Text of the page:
HTTP/1.0 200 OK Content-Type: text/html Heated Debate Over Heroin Report
Pubdate: Thu, 03 Feb 2005
Source: BBC News (UK Web)
Copyright: 2005 BBC
Bookmark: (Heroin)


Research which said it is possible to live normally while regularly
taking heroin has prompted a fierce debate.

The Glasgow Caledonian University study of 126 users of the class A
drug found many were holding down normal jobs and relationships and
passing exams.

The report said heroin could be taken in a controlled way for a

But drugs worker Peter Anderson and Alistair Ramsay of Scotland
Against Drugs said the research was sending out the wrong messages.

Mr Ramsay said: "Anyone reading this who thinks they can take heroin
safely would be wrong.

"In Scotland we have 55,800 heroin users who are clearly unable to
function as normal so it cannot be assumed that the findings have
universal application.

"The chances are the vast majority of those who start taking heroin
are not going to be able to function and rather, they will develop
major problems which require to be funded by the public purse."

However, Lord Victor Adebowale, the chief executive of specialist
alcohol and drug organisation Turning Point, said the report was not
saying that heroin was safe.

He explained: "It says that if you have a job, if you have a house, an
income, are well educated and have a health system to support you,
it's possible to survive an addiction to a pretty serious substance.

"Most people don't have this and have mental health challenges as well
as a heroin problem."

'Ruins lives'

At first minister's questions on Thursday, Jack McConnell said the
Scottish Executive would do everything to tackle heroin addiction.

However, ministers have consistently ruled out the medical
prescription of the drug.

Ministers also stressed that heroin was an illegal drug which "ruins
lives and damages communities".

The report's author, Dr David Shewan, agreed that heroin was not a
safe drug.

He said the concept of controlled drug use was a "largely unexplored"
area of research and warned that the results should be treated with

The doctor added: "However, this study shows that the chemical
properties of specific substances, including heroin, should not be
assumed to inevitably lead to addictive and destructive patterns of
drug use.

"Drug research should incorporate this previously hidden population to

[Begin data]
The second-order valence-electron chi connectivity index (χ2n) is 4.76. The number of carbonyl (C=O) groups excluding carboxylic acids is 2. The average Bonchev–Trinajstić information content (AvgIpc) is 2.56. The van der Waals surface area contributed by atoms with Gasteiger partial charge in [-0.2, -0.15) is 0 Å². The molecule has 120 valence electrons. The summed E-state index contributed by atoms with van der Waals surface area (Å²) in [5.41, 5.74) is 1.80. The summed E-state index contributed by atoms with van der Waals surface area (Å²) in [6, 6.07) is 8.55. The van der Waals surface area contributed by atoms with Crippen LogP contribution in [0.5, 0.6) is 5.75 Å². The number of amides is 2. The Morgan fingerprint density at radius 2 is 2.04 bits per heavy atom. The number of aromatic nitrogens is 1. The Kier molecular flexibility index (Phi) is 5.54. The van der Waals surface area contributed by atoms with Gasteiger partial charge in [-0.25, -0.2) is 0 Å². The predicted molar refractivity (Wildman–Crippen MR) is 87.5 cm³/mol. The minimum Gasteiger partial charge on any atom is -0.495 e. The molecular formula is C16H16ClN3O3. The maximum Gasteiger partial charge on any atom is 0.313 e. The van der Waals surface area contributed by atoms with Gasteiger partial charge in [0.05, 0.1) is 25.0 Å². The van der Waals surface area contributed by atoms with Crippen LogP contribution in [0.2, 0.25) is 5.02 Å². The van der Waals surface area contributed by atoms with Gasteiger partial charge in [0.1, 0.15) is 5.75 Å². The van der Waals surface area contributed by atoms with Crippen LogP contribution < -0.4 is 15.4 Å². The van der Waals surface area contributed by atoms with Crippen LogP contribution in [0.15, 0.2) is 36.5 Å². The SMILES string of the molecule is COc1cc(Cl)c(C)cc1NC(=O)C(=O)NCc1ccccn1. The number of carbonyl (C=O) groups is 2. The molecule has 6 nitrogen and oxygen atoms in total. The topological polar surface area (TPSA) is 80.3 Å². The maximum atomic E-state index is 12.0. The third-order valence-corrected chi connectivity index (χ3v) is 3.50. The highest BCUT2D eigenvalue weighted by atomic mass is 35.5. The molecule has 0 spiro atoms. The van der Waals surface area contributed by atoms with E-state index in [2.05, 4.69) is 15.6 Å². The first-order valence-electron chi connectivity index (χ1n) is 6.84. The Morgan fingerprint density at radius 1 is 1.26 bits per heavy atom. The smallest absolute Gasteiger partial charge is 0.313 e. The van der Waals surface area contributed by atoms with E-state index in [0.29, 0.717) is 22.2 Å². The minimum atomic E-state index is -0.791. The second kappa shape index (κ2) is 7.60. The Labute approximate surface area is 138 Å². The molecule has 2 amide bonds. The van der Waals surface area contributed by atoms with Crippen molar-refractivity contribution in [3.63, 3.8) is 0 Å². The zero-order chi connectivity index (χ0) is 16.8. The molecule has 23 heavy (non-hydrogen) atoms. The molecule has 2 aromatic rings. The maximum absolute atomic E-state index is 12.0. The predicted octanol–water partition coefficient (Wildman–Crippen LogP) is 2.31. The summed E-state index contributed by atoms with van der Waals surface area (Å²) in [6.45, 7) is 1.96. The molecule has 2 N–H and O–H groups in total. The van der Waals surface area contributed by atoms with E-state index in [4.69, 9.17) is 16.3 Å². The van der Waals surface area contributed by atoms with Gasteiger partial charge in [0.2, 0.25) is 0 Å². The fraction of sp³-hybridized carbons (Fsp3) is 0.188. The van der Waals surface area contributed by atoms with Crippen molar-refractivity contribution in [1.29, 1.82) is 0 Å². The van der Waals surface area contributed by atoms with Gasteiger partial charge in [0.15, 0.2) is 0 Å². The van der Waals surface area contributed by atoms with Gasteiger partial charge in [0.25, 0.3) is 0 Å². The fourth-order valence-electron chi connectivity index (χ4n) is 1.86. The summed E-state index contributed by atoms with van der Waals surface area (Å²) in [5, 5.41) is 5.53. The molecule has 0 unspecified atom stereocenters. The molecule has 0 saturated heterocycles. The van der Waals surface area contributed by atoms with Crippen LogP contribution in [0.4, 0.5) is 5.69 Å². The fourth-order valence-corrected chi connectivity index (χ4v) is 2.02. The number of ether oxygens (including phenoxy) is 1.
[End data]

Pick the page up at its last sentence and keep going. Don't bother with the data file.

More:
more fully inform theory and practice.

"Psychological and social factors have to be taken into account when
looking at how to deal with any form of addiction, including heroin

Edinburgh-based outreach work Mr Anderson is a former drug addict who
said heroin use and heroin injecting in Scotland is an immense problem
which is getting worse.

He added: "Every day, unfortunately, men and women are dying in the UK
from heroin overdoses and that is the context that we cannot forget."

Higher education

The research has also sparked criticism in the way it was carried

The drug users were not interviewed personally, only through an

However, the researchers said it was important to maintain trust and
safeguard identities.

The work by Dr Shewan and his colleague Phil Dargarno was funded by
the Chief Scientist Office.

The 126 people studied in Glasgow had been taking heroin for an
average of seven years and were not receiving treatment for their drug

Most of those involved in the study were in a relationship and a third
had children. In contrast to those receiving treatment for heroin use,
three quarters of the sample group were employed and a third were
placed at the top end of the job sector.

Some 64% of those surveyed had continued in education after secondary
school, and 11% were in full-time higher education at the time of the

Unemployed people accounted for 15% of the group, and only 5% had no
educational qualifications.

The study found that some heroin users could maintain occupations and
achieve educational qualifications which were comparable with the
general UK population - and were considerably higher than normally
found in heroin research.

In the first phase of the study 30% of those involved reported
drug-related health problems, although most did not require medical

Health issues

Only a handful of those surveyed said they regularly injected

The group seemed reasonably satisfied with their level of physical
health, with almost 48% describing their health as good and just 7%
describing it as bad or fairly bad.

Just 15% of the participants reported that their heroin use had been
associated with family problems, only one blamed the drug for the
break-up of a long-term relationship and nobody's child had been taken
into care.

While 60% reported a negative effect on their employment or education,
only two people said drug misuse had cost them their jobs.

By the end of the study six participants had begun specialist drug
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